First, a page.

Adequate amounts of sleep also lead to increased energy, concentration, and ability to focus, as well as better decision-making ability and the ability to manage stress. Moreover, Keeping up with sleep results in improved physical health, a stronger immune system, and may help fight cancer. The quality of our sleep has an enormous influence over our mental, emotional, and physical well-being and happiness. More so than income, exercise, sex, and social connections, concludes a study by Oxford Economics.
The amount of sleep each of us needs varies, but generally, newborns need up to 18 hours a day; preschool children (ages 3 to 5) need 11 to 13 hours of sleep per night; school-aged children (up to age 12) need 10 to 11 hours per night; adolescents need about 9 hours of sleep a night; and adults need between 7 and 9 hours of sleep a night.
Consequences of inadequate sleep
The consequences of inadequate sleep are both short-term and long-term and affect our emotional, mental, and physical health. The emotional effects may include fluctuations in moodiness, frustration and irritability, impulsivity, risk-taking, an increased risk of substance abuse, and a worsening of psychiatric illnesses, such as depression, anxiety, schizophrenia, etc.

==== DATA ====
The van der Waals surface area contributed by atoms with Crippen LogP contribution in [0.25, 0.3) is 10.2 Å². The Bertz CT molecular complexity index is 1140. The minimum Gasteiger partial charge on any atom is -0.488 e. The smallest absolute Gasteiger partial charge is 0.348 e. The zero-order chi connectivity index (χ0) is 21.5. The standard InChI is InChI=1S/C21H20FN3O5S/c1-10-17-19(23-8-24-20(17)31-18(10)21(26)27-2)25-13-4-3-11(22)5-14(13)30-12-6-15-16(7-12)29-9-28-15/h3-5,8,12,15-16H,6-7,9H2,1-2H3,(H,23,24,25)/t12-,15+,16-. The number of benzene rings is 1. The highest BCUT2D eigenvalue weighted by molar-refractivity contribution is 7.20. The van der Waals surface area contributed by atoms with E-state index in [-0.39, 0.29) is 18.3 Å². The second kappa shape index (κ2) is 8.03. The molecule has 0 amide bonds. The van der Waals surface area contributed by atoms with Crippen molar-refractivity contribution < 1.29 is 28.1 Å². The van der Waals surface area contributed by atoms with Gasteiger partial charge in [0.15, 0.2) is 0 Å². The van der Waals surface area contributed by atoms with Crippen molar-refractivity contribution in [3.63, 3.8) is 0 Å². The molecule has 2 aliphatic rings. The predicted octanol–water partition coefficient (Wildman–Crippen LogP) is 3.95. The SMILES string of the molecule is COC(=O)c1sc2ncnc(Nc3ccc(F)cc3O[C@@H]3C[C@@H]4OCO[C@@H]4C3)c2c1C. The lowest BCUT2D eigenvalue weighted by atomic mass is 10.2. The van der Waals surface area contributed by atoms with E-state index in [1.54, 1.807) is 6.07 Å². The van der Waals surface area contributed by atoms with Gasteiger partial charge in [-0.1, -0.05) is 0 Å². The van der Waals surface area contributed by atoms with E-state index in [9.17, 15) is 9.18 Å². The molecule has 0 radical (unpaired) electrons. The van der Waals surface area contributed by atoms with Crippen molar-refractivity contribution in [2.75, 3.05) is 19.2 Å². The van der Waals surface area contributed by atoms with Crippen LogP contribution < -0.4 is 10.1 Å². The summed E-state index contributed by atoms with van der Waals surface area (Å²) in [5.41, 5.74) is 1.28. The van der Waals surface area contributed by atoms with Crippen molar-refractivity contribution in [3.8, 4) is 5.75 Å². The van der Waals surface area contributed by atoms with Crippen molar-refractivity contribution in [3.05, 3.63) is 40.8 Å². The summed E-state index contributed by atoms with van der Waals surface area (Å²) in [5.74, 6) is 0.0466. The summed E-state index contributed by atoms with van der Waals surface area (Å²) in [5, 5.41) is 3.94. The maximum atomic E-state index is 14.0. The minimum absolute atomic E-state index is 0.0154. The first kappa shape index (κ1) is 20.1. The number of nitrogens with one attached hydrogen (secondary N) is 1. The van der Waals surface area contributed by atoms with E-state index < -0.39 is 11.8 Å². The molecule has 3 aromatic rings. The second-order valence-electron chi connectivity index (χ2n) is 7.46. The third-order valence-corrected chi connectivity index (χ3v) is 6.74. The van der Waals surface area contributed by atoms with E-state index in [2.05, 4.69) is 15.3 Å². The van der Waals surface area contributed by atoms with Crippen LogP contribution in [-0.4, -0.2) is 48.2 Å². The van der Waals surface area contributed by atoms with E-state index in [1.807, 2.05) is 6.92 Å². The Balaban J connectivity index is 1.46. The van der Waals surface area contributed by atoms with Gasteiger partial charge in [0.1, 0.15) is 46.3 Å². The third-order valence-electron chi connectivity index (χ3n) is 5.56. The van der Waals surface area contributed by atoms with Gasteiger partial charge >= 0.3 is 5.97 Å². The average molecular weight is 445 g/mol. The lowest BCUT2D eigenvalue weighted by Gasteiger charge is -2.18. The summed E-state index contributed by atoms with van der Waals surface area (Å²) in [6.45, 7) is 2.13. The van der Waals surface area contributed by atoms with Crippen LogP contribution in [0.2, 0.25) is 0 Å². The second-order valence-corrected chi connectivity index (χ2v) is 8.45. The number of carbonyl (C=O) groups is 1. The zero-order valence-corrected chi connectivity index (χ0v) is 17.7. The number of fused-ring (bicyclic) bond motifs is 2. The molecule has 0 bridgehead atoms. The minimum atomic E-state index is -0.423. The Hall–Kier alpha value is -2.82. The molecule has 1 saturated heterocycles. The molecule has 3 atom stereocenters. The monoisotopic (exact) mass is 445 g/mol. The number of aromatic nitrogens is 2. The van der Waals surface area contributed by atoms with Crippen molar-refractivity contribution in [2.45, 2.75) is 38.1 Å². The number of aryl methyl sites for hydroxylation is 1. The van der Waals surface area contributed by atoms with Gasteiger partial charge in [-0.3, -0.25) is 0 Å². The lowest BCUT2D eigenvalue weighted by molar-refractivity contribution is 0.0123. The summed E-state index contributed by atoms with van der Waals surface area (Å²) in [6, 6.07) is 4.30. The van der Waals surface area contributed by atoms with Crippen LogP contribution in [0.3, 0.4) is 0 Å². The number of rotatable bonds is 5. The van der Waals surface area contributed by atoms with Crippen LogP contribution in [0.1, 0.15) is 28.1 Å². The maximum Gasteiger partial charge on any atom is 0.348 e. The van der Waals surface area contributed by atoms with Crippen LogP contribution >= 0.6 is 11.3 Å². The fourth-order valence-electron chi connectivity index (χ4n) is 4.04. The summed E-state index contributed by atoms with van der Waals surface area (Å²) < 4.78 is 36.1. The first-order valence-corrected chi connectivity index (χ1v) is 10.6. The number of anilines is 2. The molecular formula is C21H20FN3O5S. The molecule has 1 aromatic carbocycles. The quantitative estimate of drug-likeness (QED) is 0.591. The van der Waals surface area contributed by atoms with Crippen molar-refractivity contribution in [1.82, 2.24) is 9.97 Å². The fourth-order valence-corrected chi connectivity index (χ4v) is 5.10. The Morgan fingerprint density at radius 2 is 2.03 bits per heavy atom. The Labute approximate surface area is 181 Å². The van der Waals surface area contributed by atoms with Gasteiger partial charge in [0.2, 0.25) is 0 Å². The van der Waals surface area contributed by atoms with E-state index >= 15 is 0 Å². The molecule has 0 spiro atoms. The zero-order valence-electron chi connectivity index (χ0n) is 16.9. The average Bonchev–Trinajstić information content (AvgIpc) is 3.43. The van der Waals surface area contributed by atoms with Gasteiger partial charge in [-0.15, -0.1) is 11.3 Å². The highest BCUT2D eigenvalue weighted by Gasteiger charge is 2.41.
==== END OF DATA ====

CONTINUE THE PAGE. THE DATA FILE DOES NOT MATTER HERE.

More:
Lack of sleep can affect mental health resulting in impaired judgment and decision making; reduced ability to concentrate, learn and retain information, as well as diminished productivity and ability to multi-task. The physical effects of sleeplessness include increased daytime sleepiness, falls, serious accident or injury, as well as increased risk of health problems (obesity, diabetes, high blood pressure, cardiovascular disease, reduced immunity, altered endocrine function, cancer, dementia, and early mortality).
Lack of sleep creates stress and stress leads to lack of sleep
Stress wreaks havoc on our sleep. Not getting enough sleep has been found to be a risk factor for persistent psychological stress. Researchers studying 3,000 young people (17–24-year-old) found that for each hour of lost sleep, levels of psychological stress rose by 5%. If they were already suffering from anxiety, the lack of sleep often led to depression.
Even in those individuals who were not anxious to begin with, those who slept less than five hours per night tripled their odds of becoming psychologically stressed. Figuring out if sleep debt is causing anxiety, or if anxiety is keeping you awake is analogous to asking the chicken and the egg question: which came first? Ensuring you are getting enough sleep every night will keep stress at bay.
Sleep and Technology: the newest challenge